So, in my opinion... you totally can give a "Merle Haggard" award to modern country artists, and I wouldn't see this as dishonest or hypocritical. I see it as a positive gesture, honoring the past where modern country music came from. Just because we don't turn back time and revert to those roots (typically), doesn't mean the roots aren't there.

And about Sturgill's complaint that there was a magazine cover shoot and then some other artist (ironically Chris Stapleton, who is very traditional himself) ended up on the cover instead... that's just silly. Editors make these kind of decisions all the time. I thought all this was about the music and authenticity, not publicity? Does the rant sound a bit vain to anyone else?

"Anyway, Merle passed away right after it came out."

The heart of the matter is: more "niche" country artist resent the popularity of the more mainstream acts. But an industry like Music Row is still mostly driven by popularity, and popularity is driven by all parts of the population, not just the small segment with distinguished and selective taste. Again, again, that's okay, in my opinion.

But of course we will continue to get these op-eds that basically tell millions of country music radio listeners: "You are the problem!" And then we (who like a lot of mainstream country) feel bad about ourselves, momentarily, but then turn on the radio and know... this is good, real music. Well, most of it. And some of it is shlock, but still funny or great for karaoke or whatever. Only few songs can die in a fire, like "Save a horse, ride a cowboy." (Though, that one is apparently a blast to line-dance to... so, on second thought, it also has all the right in the world to exist.)

Sorry Sturgill. If you stick to your plan to "Fuck this town, I'm moving" then go ahead... it will be a loss for Nashville, but your frustration is understandable, and there might be better environments out there to make and publish your kind of music than the epicenter of the country music industry.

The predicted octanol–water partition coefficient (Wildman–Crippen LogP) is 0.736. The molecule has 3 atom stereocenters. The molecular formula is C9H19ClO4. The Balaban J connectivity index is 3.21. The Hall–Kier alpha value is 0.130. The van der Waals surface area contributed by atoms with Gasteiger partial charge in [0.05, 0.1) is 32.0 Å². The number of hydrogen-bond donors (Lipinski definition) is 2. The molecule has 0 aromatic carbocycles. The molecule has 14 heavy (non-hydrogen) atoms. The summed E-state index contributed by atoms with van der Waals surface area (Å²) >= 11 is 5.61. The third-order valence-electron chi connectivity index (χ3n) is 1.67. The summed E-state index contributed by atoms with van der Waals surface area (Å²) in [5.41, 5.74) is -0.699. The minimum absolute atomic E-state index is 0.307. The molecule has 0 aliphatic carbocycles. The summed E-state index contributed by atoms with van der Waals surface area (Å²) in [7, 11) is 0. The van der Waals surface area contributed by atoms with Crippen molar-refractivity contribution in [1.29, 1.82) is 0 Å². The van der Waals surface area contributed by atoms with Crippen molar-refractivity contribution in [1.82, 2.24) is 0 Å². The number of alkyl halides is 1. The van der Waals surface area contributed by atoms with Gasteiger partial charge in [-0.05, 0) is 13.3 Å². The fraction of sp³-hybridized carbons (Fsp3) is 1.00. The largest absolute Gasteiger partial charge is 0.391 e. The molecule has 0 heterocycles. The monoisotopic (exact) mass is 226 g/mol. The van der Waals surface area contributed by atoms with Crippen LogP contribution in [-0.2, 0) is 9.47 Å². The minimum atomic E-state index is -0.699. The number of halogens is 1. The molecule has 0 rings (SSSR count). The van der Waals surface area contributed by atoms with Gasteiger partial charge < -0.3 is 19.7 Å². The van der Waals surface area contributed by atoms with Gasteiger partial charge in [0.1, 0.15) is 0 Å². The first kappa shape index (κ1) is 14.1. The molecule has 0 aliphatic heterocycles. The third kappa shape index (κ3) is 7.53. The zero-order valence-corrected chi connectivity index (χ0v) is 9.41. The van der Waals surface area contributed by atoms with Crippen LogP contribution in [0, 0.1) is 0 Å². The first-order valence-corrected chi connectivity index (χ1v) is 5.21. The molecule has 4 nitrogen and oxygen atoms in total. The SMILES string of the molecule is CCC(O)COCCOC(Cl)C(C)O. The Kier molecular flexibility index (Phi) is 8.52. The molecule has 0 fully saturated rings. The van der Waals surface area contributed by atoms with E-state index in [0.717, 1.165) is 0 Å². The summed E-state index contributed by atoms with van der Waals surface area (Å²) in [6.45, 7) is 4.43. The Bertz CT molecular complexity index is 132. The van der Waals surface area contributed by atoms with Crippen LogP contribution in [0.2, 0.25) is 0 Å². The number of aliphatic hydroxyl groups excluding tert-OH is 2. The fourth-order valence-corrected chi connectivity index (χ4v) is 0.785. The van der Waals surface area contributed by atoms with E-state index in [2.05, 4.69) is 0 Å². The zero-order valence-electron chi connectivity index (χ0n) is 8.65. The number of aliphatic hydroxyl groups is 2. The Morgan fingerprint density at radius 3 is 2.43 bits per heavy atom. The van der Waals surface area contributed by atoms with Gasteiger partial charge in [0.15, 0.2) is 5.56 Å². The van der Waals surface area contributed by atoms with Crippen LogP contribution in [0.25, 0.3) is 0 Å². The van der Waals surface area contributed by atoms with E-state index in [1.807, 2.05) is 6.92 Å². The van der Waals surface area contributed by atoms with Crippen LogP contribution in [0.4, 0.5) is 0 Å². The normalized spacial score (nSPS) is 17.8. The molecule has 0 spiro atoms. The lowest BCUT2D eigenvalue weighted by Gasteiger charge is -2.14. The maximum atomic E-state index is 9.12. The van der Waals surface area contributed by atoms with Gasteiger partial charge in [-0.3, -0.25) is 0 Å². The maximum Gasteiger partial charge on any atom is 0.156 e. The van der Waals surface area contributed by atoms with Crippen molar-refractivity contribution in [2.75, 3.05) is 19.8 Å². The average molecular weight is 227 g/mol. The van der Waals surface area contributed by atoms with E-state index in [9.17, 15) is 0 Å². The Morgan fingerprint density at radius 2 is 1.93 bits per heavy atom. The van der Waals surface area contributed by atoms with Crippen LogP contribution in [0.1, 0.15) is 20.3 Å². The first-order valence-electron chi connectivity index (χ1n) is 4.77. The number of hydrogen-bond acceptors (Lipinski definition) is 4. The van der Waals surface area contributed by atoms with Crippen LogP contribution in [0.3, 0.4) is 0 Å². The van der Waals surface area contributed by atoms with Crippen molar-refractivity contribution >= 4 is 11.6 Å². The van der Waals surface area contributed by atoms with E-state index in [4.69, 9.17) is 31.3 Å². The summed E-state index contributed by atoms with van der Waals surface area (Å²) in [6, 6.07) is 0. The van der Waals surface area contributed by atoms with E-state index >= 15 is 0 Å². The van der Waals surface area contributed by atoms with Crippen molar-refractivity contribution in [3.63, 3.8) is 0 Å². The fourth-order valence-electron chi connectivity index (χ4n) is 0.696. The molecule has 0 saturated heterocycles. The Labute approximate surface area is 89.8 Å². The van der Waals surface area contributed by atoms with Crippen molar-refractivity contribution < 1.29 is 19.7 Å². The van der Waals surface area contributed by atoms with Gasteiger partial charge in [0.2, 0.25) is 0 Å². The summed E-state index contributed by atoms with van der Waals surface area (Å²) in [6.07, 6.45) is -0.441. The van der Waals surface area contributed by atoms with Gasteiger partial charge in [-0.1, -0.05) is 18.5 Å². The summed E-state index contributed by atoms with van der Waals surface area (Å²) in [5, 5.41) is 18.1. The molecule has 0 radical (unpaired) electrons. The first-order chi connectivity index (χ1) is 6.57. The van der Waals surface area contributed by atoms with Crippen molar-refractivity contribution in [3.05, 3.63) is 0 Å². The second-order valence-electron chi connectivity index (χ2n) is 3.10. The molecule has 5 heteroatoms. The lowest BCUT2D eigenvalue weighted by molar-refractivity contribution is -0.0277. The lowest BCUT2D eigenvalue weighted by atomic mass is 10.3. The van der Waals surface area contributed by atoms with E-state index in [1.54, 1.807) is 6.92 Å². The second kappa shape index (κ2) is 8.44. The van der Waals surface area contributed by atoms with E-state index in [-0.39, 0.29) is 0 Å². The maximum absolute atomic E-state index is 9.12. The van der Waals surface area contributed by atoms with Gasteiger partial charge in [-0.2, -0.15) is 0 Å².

But repaving Music Row tomorrow is not going to happen. The repaving happens all the time, gradually, already...

Bro Country

I really enjoyed this NPR show on happiness. It is full of important reminders about what makes people happy, and what doesn't.

While I was already aware of most of what was said, one section did contain an eye opener. When you experience misfortune, it helps to stay aware that "this, too, shall pass"... (I already knew that part)... but why is it so darn hard to remember this? In spite of experiencing the healing power of time all the time, it seems we can't seem to get it into our heads. We continue to sweat the small stuff in the present, until it fades into the past.

In the show, someone points out that from an evolutionary standpoint, giving a damn really is important. If we really, truly knew that what is happening now will likely not affect our future happiness level, we would not protect ourselves sufficiently from dangers around us. So present worries are always magnified, but once they are in the past, we don't care about that stuff all that much anymore.

This really helps putting things into perspective... knowing not just that "this, too, shall pass", but that the worrying (or even somewhat panicky) feeling in the present is just our evolutionary legacy trying to protect ourselves from harm.

This comment puts so succinctly what is a clear problem for many:

The problem with the modern lifestyle is you probably go from morning radio to podcast in car to Facebook, to work and Reddit during breaks and then back home to the TV. There are few opportunities for quiet reflection so is there any surprise that the first moment there are no distractions (once your head hits the pillow on your bed) you would start having your inner dialogue?